Rabbi Yoni Kirsch
Rabbi Yoni Kirsch Yair Yulis

The Yovel Year- Freedom From Enslavement

In this week's Parsha we are exposed to a special mitzvah -- yovel. The Yovel, or Jubilee, which occurs every fiftieth year, is a unique one in that it demands us to release all slaves, refrain from all agricultural work (similar in this way to the shmitah year) and above all- "the right of return"- where all real estate is returned to its original owners, set according to the different tribes (Vayikra 25:8-13).

Some insight of this holy year could be explained by its name- yovel. Yovel is another name for "shofar" (Rashi 25:10). At the beginning of this 50th year a shofar is blown, marking the sign to release all slaves. This is the call for freedom.

The Rashar Hirsch (Vayikra 25:10) explains that the word yovel comes from the word of "hovala" – meaning to lead, leading something from one point to the place it is meant to be, leading reality to its destiny.

Throughout our history there were other momentous occasions where the shofar ("yovel") was heard:

On Mount Sinai, the sign of the Shechina on the mountain was brought to the attention of the nation by the sound of the blowing of the shofar (Shmot 19:13). Rashi mentions that this is a remembrance of the ram (ayil) used at Akedat Yitzchak.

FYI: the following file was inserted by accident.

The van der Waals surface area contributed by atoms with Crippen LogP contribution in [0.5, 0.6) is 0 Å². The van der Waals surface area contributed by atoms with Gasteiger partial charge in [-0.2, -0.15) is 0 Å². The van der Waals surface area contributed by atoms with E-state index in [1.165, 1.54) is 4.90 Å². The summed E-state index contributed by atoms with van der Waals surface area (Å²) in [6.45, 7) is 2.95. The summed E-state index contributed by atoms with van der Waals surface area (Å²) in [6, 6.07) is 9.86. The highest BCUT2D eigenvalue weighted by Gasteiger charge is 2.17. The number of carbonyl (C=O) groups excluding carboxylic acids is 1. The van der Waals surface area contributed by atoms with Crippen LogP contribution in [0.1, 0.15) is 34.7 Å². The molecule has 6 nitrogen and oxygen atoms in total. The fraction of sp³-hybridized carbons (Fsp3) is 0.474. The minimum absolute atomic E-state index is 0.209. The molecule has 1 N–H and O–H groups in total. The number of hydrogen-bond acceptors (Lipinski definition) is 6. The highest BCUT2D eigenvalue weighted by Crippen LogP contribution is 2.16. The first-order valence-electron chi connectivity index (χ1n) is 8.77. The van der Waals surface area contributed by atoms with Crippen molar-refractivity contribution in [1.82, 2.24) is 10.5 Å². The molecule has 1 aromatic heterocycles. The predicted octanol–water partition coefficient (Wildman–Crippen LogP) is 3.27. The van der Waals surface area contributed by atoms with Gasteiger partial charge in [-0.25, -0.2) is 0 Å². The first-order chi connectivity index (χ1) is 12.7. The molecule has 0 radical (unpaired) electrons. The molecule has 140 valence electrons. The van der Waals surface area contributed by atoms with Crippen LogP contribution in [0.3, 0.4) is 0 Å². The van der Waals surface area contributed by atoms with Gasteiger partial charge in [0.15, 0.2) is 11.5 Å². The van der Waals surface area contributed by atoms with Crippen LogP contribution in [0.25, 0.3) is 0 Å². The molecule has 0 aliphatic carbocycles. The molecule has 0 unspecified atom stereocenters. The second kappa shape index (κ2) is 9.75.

These three occasions--Akedat Yitzchak, the receiving of the Torah on Mount Sinai, and the year of the yovel, have commonality. They seem to be high points in history where everything is clear, everything is pure. These are times that are above the regular enslavements of reality. (I cannot resist mentioning the iconic picture from the Six Day War, at the Western Wall, of Rabbi Shlomo Goren's famous shofar blowing).

And here I'd like to continue with another phrase mentioned in this Parsha that can also have much meaning for our times.

Geula- Redemption and Return

The word used for having all lands and real estate return to its owners is "Geula" (25:23). Normally we use this word to describe our redemption and advancing towards the days of Moshiach. Apparently, this is no coincidence. When a land is repurchased by a close family member (this is a right that we are taught in the Parsha; that if one is NOT capable of buying it back, then the advent of the yovel year causes it to be returned to the original owner automatically), the land is put back in its original state.

This isn't just a regular sale; this is the "right of return". In this week's Haftorah (Yirmiyahu 32) we read about the Prophet Jeremiah purchasing his cousin's land just before the destruction of the First Temple. The word 'Geula' is utilized here. This represents Hashem's promise that the nation of Israel will return from exile.

In conclusion, this should give us much comfort knowing that the Geula is not merely a great event that we are praying for, but a necessary process that MUST take place, either through our own actions, or if that is ineffective, through Hashem supernaturally returning the world to its pure destiny.

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